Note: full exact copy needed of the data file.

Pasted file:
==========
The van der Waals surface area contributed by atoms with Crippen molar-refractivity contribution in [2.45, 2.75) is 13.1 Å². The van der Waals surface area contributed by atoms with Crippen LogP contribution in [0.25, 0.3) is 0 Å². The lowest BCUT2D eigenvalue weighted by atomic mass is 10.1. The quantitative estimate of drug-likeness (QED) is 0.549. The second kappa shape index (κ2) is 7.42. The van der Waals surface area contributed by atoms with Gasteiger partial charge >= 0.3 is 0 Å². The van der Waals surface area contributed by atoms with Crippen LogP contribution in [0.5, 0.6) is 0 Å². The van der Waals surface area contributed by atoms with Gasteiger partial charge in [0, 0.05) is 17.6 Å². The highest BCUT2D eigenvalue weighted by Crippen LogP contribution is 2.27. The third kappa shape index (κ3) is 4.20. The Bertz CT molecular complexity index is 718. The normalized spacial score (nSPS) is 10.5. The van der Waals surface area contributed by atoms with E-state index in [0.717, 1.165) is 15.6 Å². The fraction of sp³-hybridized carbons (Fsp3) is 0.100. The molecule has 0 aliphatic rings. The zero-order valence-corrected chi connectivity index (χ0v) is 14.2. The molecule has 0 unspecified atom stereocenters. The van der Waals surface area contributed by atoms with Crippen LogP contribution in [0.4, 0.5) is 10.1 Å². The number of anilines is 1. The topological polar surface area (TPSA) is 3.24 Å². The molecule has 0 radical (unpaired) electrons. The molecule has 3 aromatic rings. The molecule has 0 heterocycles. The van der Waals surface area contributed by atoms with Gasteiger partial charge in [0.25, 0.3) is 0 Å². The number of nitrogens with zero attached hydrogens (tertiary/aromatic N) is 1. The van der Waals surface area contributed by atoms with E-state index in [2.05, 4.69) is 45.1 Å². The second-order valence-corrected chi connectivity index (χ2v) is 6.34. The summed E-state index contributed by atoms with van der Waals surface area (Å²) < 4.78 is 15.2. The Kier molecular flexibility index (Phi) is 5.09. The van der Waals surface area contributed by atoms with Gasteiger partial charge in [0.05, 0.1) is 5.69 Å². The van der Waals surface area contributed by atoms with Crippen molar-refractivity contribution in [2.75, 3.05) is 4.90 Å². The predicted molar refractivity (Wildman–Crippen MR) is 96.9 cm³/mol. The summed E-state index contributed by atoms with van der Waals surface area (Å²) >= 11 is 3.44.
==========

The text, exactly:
The van der Waals surface area contributed by atoms with Crippen molar-refractivity contribution in [2.45, 2.75) is 13.1 Å². The van der Waals surface area contributed by atoms with Crippen LogP contribution in [0.25, 0.3) is 0 Å². The lowest BCUT2D eigenvalue weighted by atomic mass is 10.1. The quantitative estimate of drug-likeness (QED) is 0.549. The second kappa shape index (κ2) is 7.42. The van der Waals surface area contributed by atoms with Gasteiger partial charge >= 0.3 is 0 Å². The van der Waals surface area contributed by atoms with Crippen LogP contribution in [0.5, 0.6) is 0 Å². The van der Waals surface area contributed by atoms with Gasteiger partial charge in [0, 0.05) is 17.6 Å². The highest BCUT2D eigenvalue weighted by Crippen LogP contribution is 2.27. The third kappa shape index (κ3) is 4.20. The Bertz CT molecular complexity index is 718. The normalized spacial score (nSPS) is 10.5. The van der Waals surface area contributed by atoms with E-state index in [0.717, 1.165) is 15.6 Å². The fraction of sp³-hybridized carbons (Fsp3) is 0.100. The molecule has 0 aliphatic rings. The zero-order valence-corrected chi connectivity index (χ0v) is 14.2. The molecule has 0 unspecified atom stereocenters. The van der Waals surface area contributed by atoms with Crippen LogP contribution in [0.4, 0.5) is 10.1 Å². The number of anilines is 1. The topological polar surface area (TPSA) is 3.24 Å². The molecule has 0 radical (unpaired) electrons. The molecule has 3 aromatic rings. The molecule has 0 heterocycles. The van der Waals surface area contributed by atoms with Gasteiger partial charge in [0.25, 0.3) is 0 Å². The number of nitrogens with zero attached hydrogens (tertiary/aromatic N) is 1. The van der Waals surface area contributed by atoms with E-state index in [2.05, 4.69) is 45.1 Å². The second-order valence-corrected chi connectivity index (χ2v) is 6.34. The summed E-state index contributed by atoms with van der Waals surface area (Å²) < 4.78 is 15.2. The Kier molecular flexibility index (Phi) is 5.09. The van der Waals surface area contributed by atoms with Gasteiger partial charge in [0.05, 0.1) is 5.69 Å². The van der Waals surface area contributed by atoms with Crippen molar-refractivity contribution in [2.75, 3.05) is 4.90 Å². The predicted molar refractivity (Wildman–Crippen MR) is 96.9 cm³/mol. The summed E-state index contributed by atoms with van der Waals surface area (Å²) >= 11 is 3.44.